The Life and Death of a Friendship

The first time we met was over the phone. She’d called to inquire about a group I belonged to, but we ended up talking about other things. She and I clicked.

We still clicked when we met a week later. We were surprised by all we had in common. She loved the Gilmore Girls, and I got the DVD boxed set for Mother’s Day. We both loved china and crystal and parties. Colin Firth’s Mr. Darcy made us swoon. We complained about the same things too. It’s funny, but at this moment I can’t remember what.

Soon we were spending an hour on the phone everyday. We’d go to the coffee shop and she would get tea and I would get coffee. We promptly lost track of time and were gone for much longer than we (or our families) had anticipated. After a few hours I would start getting guilt pangs and say, “I’m getting the guilts. I should go home and make dinner.”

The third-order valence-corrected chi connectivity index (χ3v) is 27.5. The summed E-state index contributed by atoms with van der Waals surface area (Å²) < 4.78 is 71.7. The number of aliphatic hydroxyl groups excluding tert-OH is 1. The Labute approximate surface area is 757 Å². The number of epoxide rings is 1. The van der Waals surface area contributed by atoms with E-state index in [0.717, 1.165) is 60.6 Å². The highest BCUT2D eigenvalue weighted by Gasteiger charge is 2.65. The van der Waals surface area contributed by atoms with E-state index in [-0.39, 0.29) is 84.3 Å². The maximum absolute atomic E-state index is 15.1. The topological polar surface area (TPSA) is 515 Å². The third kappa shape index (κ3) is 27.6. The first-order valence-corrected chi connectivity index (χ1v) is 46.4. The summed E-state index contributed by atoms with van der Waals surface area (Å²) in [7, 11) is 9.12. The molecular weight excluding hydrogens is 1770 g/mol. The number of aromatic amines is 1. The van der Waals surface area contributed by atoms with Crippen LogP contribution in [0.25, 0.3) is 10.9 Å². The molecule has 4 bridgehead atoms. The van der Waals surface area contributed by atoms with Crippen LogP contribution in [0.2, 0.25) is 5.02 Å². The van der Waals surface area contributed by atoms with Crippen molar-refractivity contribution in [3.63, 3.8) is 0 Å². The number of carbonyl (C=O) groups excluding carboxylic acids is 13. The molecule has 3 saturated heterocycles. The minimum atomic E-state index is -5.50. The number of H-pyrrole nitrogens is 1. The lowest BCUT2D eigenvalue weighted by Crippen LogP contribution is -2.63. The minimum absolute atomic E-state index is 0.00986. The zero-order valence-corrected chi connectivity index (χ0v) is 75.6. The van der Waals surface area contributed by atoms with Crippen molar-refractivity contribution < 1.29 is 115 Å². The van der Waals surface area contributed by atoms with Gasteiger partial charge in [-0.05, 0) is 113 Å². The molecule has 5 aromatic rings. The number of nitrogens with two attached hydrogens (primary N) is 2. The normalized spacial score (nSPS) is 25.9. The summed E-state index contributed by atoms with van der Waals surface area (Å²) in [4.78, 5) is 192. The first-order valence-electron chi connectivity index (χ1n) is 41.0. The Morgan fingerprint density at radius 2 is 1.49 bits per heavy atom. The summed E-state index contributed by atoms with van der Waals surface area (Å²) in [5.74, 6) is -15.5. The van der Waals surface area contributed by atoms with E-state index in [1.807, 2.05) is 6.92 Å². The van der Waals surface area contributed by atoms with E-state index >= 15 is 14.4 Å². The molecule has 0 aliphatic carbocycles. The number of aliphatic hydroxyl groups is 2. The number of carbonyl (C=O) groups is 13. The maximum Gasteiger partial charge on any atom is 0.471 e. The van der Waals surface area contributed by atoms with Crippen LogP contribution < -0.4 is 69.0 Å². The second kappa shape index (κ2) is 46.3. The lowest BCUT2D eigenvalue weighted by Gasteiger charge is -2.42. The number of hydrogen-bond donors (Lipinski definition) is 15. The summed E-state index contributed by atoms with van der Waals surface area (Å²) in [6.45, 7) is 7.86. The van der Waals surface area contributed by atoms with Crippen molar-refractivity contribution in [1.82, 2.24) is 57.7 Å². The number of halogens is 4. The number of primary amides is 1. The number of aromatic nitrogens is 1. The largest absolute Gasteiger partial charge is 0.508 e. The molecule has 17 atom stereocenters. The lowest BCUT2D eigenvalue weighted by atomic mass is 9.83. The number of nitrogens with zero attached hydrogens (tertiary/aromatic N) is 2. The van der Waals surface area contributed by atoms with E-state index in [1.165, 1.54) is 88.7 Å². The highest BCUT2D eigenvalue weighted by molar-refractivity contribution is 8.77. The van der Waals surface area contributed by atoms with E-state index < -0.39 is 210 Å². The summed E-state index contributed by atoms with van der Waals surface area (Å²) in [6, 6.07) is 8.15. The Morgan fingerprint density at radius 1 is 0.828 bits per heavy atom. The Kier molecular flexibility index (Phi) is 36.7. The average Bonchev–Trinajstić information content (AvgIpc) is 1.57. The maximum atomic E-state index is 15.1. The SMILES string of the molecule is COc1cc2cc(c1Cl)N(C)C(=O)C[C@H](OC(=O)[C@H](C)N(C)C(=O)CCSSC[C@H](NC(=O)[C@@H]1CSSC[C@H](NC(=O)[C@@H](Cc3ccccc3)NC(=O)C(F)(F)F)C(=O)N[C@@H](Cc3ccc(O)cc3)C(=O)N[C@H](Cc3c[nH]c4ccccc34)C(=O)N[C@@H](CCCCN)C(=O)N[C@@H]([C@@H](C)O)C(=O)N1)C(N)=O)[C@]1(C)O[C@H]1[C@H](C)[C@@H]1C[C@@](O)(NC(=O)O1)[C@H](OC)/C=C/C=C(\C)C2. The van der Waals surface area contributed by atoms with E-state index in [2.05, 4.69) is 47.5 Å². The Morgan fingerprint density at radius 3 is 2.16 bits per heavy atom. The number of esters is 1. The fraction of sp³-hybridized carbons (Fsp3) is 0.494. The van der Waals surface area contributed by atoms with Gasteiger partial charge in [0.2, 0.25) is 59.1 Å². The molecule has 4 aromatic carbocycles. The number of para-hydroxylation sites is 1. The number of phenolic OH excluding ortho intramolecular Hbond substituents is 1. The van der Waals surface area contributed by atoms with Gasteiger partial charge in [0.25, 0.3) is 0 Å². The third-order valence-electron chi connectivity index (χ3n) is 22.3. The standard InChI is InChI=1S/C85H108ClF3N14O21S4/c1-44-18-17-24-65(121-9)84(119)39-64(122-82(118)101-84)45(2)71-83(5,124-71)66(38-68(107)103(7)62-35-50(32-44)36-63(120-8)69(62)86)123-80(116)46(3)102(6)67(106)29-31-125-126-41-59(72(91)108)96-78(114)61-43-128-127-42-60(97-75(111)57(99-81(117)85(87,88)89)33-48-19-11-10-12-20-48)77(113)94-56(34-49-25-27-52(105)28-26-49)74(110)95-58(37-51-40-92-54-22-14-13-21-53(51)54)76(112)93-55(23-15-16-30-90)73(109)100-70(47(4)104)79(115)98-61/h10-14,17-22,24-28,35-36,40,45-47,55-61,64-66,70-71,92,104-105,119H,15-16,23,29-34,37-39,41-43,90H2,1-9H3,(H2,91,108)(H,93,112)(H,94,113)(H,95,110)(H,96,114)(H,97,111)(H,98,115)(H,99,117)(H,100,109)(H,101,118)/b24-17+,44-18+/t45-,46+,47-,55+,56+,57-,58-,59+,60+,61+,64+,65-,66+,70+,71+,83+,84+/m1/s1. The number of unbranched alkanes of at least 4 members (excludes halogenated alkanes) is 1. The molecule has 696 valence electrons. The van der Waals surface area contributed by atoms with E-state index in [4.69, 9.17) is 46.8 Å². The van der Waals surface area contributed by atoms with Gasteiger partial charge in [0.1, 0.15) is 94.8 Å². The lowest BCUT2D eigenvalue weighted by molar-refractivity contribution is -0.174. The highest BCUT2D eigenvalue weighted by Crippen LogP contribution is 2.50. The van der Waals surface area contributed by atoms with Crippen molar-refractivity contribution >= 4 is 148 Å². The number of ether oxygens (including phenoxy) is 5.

We laughed together often and cried sometimes, as well. We could tell each other anything, even the mucky things about ourselves that we’d never shared with anyone. I’d never had a friend quite like that. She was an amazing person. I admired her ability to focus totally on whoever she was talking to. And I loved her sense of humor and wit. She was wise, too. I could call and ask things that at one time I’d only trust my mother to answer: “This hamburger has been in my frig for six days. Do you think it’s still good?”

We called each other when we needed someone to pull us from the brink of disaster (physical or emotional). “I’m making flower arrangements for the graduation reception. They suck.” I’d shout into the phone. Then I’d break into my signature pathetic whine, “Can you come over?” No matter what else she was doing, she’d come over and fix it. And I’d do the same for her. When an acquaintance mistook us for sisters, we were delighted. Neither of us had ever had a sister– until now.